Collaborative management (co-management) in natural resources governance and development based on collective action was built as a criticism of the classical and neo-liberal approach in the development and management of natural resources. Collective action can be generally defined as practices that involve various actors/stakeholders that voluntarily engage in common actions to pursue a shared interest. Activities can include resource mobilization, program coordination, and institutional strengthening.
The classical approach views local communities and institutions based on collective action as a source of environmental degradation and a barrier to development. The main thesis of this approach is the use of the common property by the community to produce a tragedy of the commons (Hardin, 1968). According to this approach, local knowledge, participation, and community collective action are severely restricted, that is, only if it can support programs carried out by the government and experts who support the use of this approach.
Meanwhile, the neo-liberal approach emphasizes that the failure of the development and management of natural resources is due to the absence of effective economic incentives. The neo-liberal approach emphasizes the importance of shifting natural resource management from being strongly controlled by the state to giving more power to markets through deregulation. Local community members are seen as rational economic creatures, each of whom has the motivation to benefit as much as possible from the development and use of natural resources.
Both approaches that alienate collective action and collaboration between communities and various stakeholders have many weaknesses. The classic approach that only relies on human resources and government finances makes the government unable to reduce environmental degradation adequately and ensure the sustainability of the livelihoods of its citizens. The neo-liberal approach is still seen as a top-down approach. Economic incentives provided are often inadequate and not relevant to people's needs and perspectives (Mahonge 2010).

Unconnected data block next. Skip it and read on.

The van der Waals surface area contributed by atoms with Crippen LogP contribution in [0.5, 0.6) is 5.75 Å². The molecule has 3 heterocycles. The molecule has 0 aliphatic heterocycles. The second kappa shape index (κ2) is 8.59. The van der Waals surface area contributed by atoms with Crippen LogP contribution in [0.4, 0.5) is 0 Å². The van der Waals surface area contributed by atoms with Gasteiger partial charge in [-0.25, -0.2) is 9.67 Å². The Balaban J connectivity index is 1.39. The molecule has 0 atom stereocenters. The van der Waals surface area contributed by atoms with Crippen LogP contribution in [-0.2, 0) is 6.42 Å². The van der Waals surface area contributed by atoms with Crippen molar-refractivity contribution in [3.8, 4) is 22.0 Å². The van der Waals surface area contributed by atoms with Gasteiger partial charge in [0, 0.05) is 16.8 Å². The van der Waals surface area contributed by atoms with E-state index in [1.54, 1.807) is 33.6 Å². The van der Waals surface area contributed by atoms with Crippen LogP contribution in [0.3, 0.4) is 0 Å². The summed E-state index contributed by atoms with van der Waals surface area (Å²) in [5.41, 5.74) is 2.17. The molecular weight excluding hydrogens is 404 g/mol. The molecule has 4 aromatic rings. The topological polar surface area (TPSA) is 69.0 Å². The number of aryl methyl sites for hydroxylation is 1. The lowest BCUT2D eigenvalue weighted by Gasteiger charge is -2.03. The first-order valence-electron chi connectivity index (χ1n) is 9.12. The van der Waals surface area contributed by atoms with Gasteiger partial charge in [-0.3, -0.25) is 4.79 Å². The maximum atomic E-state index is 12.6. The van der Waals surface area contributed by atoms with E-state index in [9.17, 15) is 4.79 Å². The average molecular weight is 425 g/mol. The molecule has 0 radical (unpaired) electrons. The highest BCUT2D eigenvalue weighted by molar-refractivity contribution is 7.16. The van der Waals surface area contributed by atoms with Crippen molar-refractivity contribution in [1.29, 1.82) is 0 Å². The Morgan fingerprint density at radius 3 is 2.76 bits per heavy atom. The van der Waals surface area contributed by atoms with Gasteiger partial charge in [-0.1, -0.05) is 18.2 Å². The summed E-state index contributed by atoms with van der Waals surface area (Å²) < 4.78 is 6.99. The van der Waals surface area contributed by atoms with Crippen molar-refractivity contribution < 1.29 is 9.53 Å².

For these weaknesses, a populist approach was born which was later refined by a collaborative management (co-management) approach. The populist approach emphasizes the importance of active involvement and empowerment of local communities as a prerequisite for sustainable development and natural resource management. The emergence of this approach is influenced by the existence of empirical evidence that shows that traditional resource management systems in a co-ownership regime have contributed to protecting natural resources from over-exploitation and have played an important role in biodiversity conservation (Ostrom, 1990). These approaches regard local communities as rational beings not only from an economic perspective but also from an environmental perspective. Empowerment and participation of local communities as a key to nature conservation and sustainable development.